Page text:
As discussed in the previous posts on effective inventory management (Step 1: Accuracy in Your Warehouse and Information Systems and Step 2: Optimizing Your Warehouse Floor), the key remains is the right inventory available for your customers when they need it – without stocking too much. In this blog, we discuss how partnering with suppliers has become even more important when managing inventory in the 21st century.
Supply chain gurus have promoted collaboration with suppliers to share in the benefits of optimization for years, but the 21st century has become more of a demand-driven economy that can be moved by a tweet or an opportunistic or happenstance product placement on a social media post.
Couple that with more goods coming from overseas, and the related lead time, and collaboration becomes increasingly important when the goal is to minimize inventory in stock without affecting your ability to meet customer demand.
Partnering with suppliers is not easy. Very rarely are your priorities the same as those of your suppliers and rarely does a small business owner have any power in a relationship with a larger supplier or manufacturer. The key, then, is aligning the benefits for you and your supplier in such a way as to create the win-win relationship.
Common examples include:
- Consolidated purchasing with a supplier for better terms, lower minimums, or better pricing.
- Supplier packaging and labeling in exchange for an exclusive contract for the branded line.
- Vendor-managed inventory in exchange for preferred marketing and committed marketing budget.
Some key points to consider in evaluating collaboration offerings:
Collaborate in areas of strength
Too often people seek to collaborate to cover weaknesses. If you can’t do something well, partnering with others will rarely make you better at it. Furthermore, you won’t have any leverage in negotiation.
Don’t make commitments you can’t guarantee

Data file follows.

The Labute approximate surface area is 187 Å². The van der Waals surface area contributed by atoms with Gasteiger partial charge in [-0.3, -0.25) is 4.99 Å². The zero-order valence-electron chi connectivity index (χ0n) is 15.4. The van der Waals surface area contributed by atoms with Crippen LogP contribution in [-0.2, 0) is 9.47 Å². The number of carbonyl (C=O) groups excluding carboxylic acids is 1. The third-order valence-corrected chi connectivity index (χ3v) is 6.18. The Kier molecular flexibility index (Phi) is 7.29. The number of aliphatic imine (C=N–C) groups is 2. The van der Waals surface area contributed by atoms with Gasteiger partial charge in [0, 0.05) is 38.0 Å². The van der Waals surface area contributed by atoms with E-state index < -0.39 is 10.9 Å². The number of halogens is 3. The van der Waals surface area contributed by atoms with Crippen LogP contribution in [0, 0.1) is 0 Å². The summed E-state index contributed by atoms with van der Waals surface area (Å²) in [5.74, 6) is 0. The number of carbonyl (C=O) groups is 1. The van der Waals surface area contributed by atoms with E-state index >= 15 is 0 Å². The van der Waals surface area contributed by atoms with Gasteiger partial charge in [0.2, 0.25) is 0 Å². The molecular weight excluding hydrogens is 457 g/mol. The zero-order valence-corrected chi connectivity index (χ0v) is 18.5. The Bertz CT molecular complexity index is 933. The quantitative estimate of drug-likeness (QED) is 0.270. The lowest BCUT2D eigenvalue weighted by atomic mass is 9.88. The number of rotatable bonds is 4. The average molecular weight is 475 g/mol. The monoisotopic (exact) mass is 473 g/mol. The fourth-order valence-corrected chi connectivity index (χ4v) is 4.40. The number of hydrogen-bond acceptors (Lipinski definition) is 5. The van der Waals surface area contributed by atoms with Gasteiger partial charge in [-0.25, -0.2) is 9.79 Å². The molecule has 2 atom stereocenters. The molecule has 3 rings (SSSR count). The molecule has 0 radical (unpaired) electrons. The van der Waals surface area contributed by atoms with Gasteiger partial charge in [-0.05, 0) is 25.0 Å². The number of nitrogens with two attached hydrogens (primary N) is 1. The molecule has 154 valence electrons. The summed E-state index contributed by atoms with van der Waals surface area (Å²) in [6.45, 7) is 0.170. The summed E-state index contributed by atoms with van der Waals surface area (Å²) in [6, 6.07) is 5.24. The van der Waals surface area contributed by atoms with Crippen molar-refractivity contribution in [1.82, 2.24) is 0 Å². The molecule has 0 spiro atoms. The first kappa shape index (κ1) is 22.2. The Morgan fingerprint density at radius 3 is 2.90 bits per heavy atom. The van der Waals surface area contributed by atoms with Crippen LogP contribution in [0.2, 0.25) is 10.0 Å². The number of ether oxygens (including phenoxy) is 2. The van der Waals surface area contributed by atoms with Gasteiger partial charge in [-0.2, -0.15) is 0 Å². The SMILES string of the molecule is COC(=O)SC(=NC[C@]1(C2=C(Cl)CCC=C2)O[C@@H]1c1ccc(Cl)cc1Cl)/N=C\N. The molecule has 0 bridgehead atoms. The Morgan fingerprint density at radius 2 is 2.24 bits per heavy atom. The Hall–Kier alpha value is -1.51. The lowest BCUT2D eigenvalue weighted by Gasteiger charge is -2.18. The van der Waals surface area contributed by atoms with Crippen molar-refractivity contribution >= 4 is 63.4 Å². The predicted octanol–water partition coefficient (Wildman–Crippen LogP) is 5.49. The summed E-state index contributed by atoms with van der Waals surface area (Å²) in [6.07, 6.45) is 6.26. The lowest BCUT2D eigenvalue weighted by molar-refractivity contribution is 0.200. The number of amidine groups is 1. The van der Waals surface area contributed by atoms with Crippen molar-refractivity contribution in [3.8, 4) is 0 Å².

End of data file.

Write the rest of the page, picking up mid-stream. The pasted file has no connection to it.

If you are in a demand-driven market, you can’t guarantee a purchase level. You can, however, make commitments for sole sourcing and a dedicated marketing budget to selling the product as part of a win-win formula.
Share the benefit and accept some risk
The deal should be equally beneficial for both parties. For example, if your supplier agrees to warehouse your goods and drop ship to customers in exchange for a preferred marketing arrangement, you will need to get them information in a format they can use in their systems and they will need a mechanism to receive those orders. These are costs for both parties, and you may need to share some benefits until you achieve a volume for them.
Select partners based upon capability, strategic goals, and potential
Bigger doesn’t always equal better; the biggest potential partner may not be the best partner for you. They may have more products and big potential, but a smaller partner may invest more time and effort with you. You may also find that a big partner wants to invest where they get the most value and not where you see your business going.
Invest in the right infrastructure
Just as you may need advanced inventory planning for your optimization efforts, being able to provide that information to your suppliers in or near real time may make the difference when creating that win-win deal. A single system that provides one version of the truth for your team can also be used to collaborate beyond your organization.
Establish a joint performance measurement and management system
After you make the deal, monitor and manage it! Pick the measurements that show the benefits and review them with your partner. Be prepared to adjust the deal based on the measurement to keep it mutually beneficial for the long term.
In summary, working with your suppliers can help you in many ways beyond the actual cost of the goods. Reducing your stock levels is only the most obvious of solutions, and you’ll be amazed at the variety of collaboration deals that exist when you start looking for them.
Collaboration keys are always:
- Make partnering mutually beneficial
- Make your collaboration strategic and based on the market (not your purchases)
- Put in the systems to manage, measure, and report on the benefits
Know that SAP Distribution.com has the tools and our staff has the expertise to help you optimize your inventory. For more information, contact us today.